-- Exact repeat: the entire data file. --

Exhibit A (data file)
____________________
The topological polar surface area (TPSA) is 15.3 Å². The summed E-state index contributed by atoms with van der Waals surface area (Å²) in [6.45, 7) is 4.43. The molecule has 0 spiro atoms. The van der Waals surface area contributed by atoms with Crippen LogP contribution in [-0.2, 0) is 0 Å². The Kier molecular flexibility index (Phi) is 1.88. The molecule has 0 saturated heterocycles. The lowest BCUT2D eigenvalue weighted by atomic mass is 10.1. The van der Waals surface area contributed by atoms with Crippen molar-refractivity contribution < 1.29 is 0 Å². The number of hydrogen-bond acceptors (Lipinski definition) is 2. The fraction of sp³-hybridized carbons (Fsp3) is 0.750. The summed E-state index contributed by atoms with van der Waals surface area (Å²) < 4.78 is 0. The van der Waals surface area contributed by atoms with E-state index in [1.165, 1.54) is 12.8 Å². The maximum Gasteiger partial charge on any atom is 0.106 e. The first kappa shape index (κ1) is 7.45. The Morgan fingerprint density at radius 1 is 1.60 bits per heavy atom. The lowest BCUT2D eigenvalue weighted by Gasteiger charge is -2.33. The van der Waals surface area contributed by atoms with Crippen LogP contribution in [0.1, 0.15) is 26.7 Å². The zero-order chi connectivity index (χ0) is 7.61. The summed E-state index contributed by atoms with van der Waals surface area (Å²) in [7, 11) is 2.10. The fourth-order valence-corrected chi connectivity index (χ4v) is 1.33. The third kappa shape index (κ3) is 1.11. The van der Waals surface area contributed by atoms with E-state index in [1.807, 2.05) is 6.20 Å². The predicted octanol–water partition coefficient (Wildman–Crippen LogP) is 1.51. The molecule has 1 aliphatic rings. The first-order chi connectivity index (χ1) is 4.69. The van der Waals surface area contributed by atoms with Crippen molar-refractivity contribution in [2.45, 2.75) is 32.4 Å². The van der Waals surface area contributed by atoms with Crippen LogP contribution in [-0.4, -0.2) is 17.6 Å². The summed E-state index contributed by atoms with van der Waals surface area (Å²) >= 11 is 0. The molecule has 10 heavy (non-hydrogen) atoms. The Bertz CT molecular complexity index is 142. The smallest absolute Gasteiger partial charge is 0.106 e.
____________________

The topological polar surface area (TPSA) is 15.3 Å². The summed E-state index contributed by atoms with van der Waals surface area (Å²) in [6.45, 7) is 4.43. The molecule has 0 spiro atoms. The van der Waals surface area contributed by atoms with Crippen LogP contribution in [-0.2, 0) is 0 Å². The Kier molecular flexibility index (Phi) is 1.88. The molecule has 0 saturated heterocycles. The lowest BCUT2D eigenvalue weighted by atomic mass is 10.1. The van der Waals surface area contributed by atoms with Crippen molar-refractivity contribution < 1.29 is 0 Å². The number of hydrogen-bond acceptors (Lipinski definition) is 2. The fraction of sp³-hybridized carbons (Fsp3) is 0.750. The summed E-state index contributed by atoms with van der Waals surface area (Å²) < 4.78 is 0. The van der Waals surface area contributed by atoms with E-state index in [1.165, 1.54) is 12.8 Å². The maximum Gasteiger partial charge on any atom is 0.106 e. The first kappa shape index (κ1) is 7.45. The Morgan fingerprint density at radius 1 is 1.60 bits per heavy atom. The lowest BCUT2D eigenvalue weighted by Gasteiger charge is -2.33. The van der Waals surface area contributed by atoms with Crippen LogP contribution in [0.1, 0.15) is 26.7 Å². The zero-order chi connectivity index (χ0) is 7.61. The summed E-state index contributed by atoms with van der Waals surface area (Å²) in [7, 11) is 2.10. The fourth-order valence-corrected chi connectivity index (χ4v) is 1.33. The third kappa shape index (κ3) is 1.11. The van der Waals surface area contributed by atoms with E-state index in [1.807, 2.05) is 6.20 Å². The predicted octanol–water partition coefficient (Wildman–Crippen LogP) is 1.51. The molecule has 1 aliphatic rings. The first-order chi connectivity index (χ1) is 4.69. The van der Waals surface area contributed by atoms with Crippen molar-refractivity contribution in [2.45, 2.75) is 32.4 Å². The van der Waals surface area contributed by atoms with Crippen LogP contribution in [-0.4, -0.2) is 17.6 Å². The summed E-state index contributed by atoms with van der Waals surface area (Å²) >= 11 is 0. The molecule has 10 heavy (non-hydrogen) atoms. The Bertz CT molecular complexity index is 142. The smallest absolute Gasteiger partial charge is 0.106 e.